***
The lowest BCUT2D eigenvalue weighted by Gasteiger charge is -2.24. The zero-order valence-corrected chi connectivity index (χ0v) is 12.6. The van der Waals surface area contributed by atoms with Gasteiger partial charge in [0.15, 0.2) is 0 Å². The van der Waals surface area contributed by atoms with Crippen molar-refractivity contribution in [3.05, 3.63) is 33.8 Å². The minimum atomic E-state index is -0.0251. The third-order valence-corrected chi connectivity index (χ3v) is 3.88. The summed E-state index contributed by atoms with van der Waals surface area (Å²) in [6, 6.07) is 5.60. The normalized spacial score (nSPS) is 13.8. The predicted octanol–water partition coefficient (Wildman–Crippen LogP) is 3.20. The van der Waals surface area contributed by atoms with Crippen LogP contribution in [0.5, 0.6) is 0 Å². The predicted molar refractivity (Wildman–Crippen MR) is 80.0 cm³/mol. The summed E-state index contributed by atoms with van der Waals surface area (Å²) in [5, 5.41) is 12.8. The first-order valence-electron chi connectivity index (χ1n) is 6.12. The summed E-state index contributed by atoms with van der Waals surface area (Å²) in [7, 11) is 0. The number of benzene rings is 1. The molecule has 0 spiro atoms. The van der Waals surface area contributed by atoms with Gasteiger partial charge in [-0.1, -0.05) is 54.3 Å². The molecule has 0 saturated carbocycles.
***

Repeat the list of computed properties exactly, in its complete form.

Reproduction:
The lowest BCUT2D eigenvalue weighted by Gasteiger charge is -2.24. The zero-order valence-corrected chi connectivity index (χ0v) is 12.6. The van der Waals surface area contributed by atoms with Gasteiger partial charge in [0.15, 0.2) is 0 Å². The van der Waals surface area contributed by atoms with Crippen molar-refractivity contribution in [3.05, 3.63) is 33.8 Å². The minimum atomic E-state index is -0.0251. The third-order valence-corrected chi connectivity index (χ3v) is 3.88. The summed E-state index contributed by atoms with van der Waals surface area (Å²) in [6, 6.07) is 5.60. The normalized spacial score (nSPS) is 13.8. The predicted octanol–water partition coefficient (Wildman–Crippen LogP) is 3.20. The van der Waals surface area contributed by atoms with Crippen LogP contribution in [0.5, 0.6) is 0 Å². The predicted molar refractivity (Wildman–Crippen MR) is 80.0 cm³/mol. The summed E-state index contributed by atoms with van der Waals surface area (Å²) in [5, 5.41) is 12.8. The first-order valence-electron chi connectivity index (χ1n) is 6.12. The summed E-state index contributed by atoms with van der Waals surface area (Å²) in [7, 11) is 0. The number of benzene rings is 1. The molecule has 0 spiro atoms. The van der Waals surface area contributed by atoms with Gasteiger partial charge in [-0.1, -0.05) is 54.3 Å². The molecule has 0 saturated carbocycles.